#design #images #libraries
Last week, Unsplash added “blurhashes” to their API. Blurhashes are 20-30 character strings that represent a blurred placeholder of an image.
Blurred image placeholders aren’t new, but I was completely stomped to see what kind of gradient maps are generated with only 30 characters.
In short, BlurHash takes an image, and gives you a short string (only 20-30 characters!) that represents the placeholder for this image. You do this on the backend of your service, and store the string along with the image. When you send data to your client, you send both the URL to the image, and the BlurHash string. Your client then takes the string, and decodes it into an image that it shows while the real image is loading over the network. The string is short enough that it comfortably fits into whatever data format you use. For instance, it can easily be added as a field in a JSON object.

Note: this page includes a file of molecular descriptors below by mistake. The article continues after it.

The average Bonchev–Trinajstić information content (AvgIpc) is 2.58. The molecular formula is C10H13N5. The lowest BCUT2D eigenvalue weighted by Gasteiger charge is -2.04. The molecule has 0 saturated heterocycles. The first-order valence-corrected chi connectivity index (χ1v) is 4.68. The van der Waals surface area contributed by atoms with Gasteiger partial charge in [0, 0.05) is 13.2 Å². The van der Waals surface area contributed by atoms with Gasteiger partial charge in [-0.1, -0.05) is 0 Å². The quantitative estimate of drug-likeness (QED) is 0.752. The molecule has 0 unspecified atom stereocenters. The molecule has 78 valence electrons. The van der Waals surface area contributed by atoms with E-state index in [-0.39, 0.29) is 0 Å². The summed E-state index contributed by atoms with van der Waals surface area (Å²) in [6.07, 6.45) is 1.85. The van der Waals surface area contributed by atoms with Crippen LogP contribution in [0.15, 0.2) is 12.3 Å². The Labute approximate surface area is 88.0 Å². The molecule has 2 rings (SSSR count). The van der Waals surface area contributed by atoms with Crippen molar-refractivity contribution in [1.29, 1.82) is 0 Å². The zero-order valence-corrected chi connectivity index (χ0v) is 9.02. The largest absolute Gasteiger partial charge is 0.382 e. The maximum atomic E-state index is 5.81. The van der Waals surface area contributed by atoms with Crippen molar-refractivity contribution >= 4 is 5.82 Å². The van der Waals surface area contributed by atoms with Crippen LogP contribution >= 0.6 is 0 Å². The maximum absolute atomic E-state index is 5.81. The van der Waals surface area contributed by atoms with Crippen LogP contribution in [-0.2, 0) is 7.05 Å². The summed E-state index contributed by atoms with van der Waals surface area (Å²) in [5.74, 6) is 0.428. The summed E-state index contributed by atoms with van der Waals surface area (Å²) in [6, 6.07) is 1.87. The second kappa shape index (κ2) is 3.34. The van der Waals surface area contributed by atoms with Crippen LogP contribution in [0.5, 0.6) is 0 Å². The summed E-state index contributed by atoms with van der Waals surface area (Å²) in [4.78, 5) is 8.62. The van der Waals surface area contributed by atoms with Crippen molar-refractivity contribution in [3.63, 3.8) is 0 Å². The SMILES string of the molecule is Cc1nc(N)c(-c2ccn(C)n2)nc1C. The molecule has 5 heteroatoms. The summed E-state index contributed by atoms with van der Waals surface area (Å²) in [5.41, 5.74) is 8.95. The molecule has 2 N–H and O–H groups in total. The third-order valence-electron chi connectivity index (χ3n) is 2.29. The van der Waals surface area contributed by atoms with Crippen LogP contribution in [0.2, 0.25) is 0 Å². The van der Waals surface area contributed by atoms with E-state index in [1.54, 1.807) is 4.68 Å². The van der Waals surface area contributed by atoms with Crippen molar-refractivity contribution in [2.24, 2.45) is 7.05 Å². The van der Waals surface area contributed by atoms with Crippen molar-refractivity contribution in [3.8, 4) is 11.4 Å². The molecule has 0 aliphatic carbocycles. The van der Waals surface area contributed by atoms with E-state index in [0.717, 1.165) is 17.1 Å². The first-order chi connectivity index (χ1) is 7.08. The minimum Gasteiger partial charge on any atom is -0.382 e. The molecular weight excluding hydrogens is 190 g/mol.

Unsplash uses the BlurHash algorithm to generate the placeholders. BlurHash is not a library but an algorithm, and they have 5 first party implementations including TypeScript. There’s also a third party package for PHP.
The algorithm is very simple - less than two hundred lines of code - and can easily be ported to your platform of choice.
Read more about BlurHash on GitHub.